It took about 20 minutes to get a ride north out of Christchurch. The driver warned me when I got in, "This will be the worst ride you've ever had." His truck rode roughly, made a lot of noise, and we had to drive with the windows partly open, though I forget exactly why. It was either the car filled up with a gas smell below 50 km/h or we got exhaust inside above 50 km/h (I think the latter). He was a cook in Kaikoura and I reached my destination in one ride. Kaikoura is quite a nice place, with snow capped mountains just off the sea. The clouds obscured the mountains when Valerie and I were here, but today I saw the town in all its glory.
I went on a whale watching tour. I saw three sperm whales as they were resting on the surface between dives that went down thousands of feet to feed on squid. Whales are certainly not something I get to see every day. Not everyone saw the whales as a number of people had their heads between their knees and seasickness bags at the ready. One Norwegian woman looked particularly bad. The next day I saw her and said, "You look so much happier than yesterday." I wasn't sure whether she was going to hit me or smile, but the smile prevailed. For the rest of the day I hung out in Kaikoura. I sat on the deck of the hostel and watched the sun set behind the mountains. I thought of Valerie and how much she would have liked it. I missed my friend a lot.
The next morning I got up early for a dolphin swim. I didn't go with Valerie the other day since I had swam with dolphins in Whangarei a few months back, but after seeing how happy she was, I thought I would give it a go. The dolphins in Kaikoura were dusky dolphins, which are much smaller and more playful than the bottlenose dolphins in Whangarei. They would swim in circles with us, going over and under us. The captain said that as long as we entertain the dolphins, they would play with us. It really was true. I was swimming underwater and three dolphins were no more than a meter away as the four of us swam in circles. I remember that we looked into each other's eyes. I don't know what the dolphins were thinking, but they were thinking something. They were obviously intelligent animals.
I decided to keep hitching north that afternoon. As I walked out of town I passed up another hitcher. He wavered in his walk, had a ponytail down to the middle of his back, and wasn't wearing shoes. He didn't turn around so cars could see him, but walked down the road with his thumb out. I didn't judge him negatively on his appearance, but thought that he might have trouble getting a ride. I was a block past him when I turned around and saw him getting picked up by a camper van. This surprised me, as they usually aren't good rides. The camper van stopped to pick me up too. I understood once I saw the driver. He had green hair! Not the usual person driving this type of vehicle. Just goes to show not to make too many decisions on a superficial basis. The other hitcher was going to see his family in the North Island. He had been hitching the previous day and was in a serious car accident in which he lost his shoes. He wasn't concerned about his shoes, he was just happy to still be alive.
The camper van took me to Picton and from there I got a ride towards Nelson. The driver told me which road to take. While he told me the quickest way by car, there wasn't any traffic on the road, so hitching was a problem. I walked a mile back to the main road and tried hitching there but I had no luck. It was getting dark and a small bus stopped at a gas station. I asked if I could get a ride to Nelson with them. They enthusiastically said, "Good on yah...we're 13 pissed Kiwis!" It was a party bus for a softball team from Wellington having a weekend away from home. Everyone was enjoying themselves. They made sure that I was well stuffed with potato chips and kept offering me beers. I tried to explain to them that I didn't drink, but that only brought more beers coming my way. It was quite a fun ride to Nelson.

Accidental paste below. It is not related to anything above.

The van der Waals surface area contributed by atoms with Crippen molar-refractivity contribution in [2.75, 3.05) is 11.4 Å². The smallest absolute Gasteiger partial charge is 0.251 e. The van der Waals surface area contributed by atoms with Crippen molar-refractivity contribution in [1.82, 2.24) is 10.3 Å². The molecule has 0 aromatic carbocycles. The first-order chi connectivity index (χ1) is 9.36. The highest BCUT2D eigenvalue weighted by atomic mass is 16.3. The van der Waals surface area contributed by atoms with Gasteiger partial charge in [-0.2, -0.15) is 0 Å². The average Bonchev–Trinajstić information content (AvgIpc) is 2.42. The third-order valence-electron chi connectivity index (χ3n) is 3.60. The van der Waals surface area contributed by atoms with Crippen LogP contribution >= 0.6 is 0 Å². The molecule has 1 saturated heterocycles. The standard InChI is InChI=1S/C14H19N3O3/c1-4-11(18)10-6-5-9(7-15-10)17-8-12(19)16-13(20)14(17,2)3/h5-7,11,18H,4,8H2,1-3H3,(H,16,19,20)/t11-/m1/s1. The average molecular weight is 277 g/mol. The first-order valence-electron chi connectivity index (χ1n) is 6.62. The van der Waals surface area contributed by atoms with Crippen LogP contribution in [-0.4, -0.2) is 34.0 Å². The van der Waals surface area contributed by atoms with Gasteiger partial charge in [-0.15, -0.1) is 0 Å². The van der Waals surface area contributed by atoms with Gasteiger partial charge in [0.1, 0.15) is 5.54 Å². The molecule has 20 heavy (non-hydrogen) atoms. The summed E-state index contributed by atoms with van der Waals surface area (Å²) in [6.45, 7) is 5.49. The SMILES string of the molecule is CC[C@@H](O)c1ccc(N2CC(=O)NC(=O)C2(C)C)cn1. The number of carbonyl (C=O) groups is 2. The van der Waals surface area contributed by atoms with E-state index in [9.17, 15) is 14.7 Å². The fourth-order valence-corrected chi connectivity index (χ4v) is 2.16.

I sat out under clear skies and had breakfast with the other backpackers. I even met an American that I liked, Shomir of Podunk, Indiana (I said that I would mention you Shomir!). I caught a ride to the Abel Tasman Coastal Track in Abel Tasman National Park. I really wanted to see the park with a kayak, but couldn't find a partner. The kayaking folks say that going solo isn't safe...Safety, Shmafety... that safety thing is for sissies anyway (Umm...just kidding Mom). I would walk the track instead. It wasn't a difficult track, but it was nice. I especially liked the sections along the ocean and it was a good feeling to sit on the seashore. I arrived at the Anchorage Hut and, naturally, had some dried spaghetti and slept on the porch. The hut warden said I was the first person who had ever voluntarily slept outside. Seeing the stars that night only reinforced my reasons for doing so.
A boat picked me up from the hut and I went swimming with fur seals. It was really magical to see them. I've always liked how seals swim. I think they are the most graceful creatures in the ocean. The seals would come face to face with me and have a look. Seals have the most beautiful, big brown eyes. I should probably say that to a woman instead, but I've never met a woman who has the same brown eyes as a seal. Even the pups would come right up to me and their eyes looked even bigger than the adults. I'm pretty impressed at the commercial operations in NZ. They seemed to respect the environment and the animals in it. They didn't harass the seals, but sat off the shore and let the seals make the choice whether to come out and play. Seals are one of the creatures that I'm glad are on God's blue and green Earth. I continue walking the track and I met about five different people who said, "I wanted to take a kayak, but couldn't find a partner." D'oh!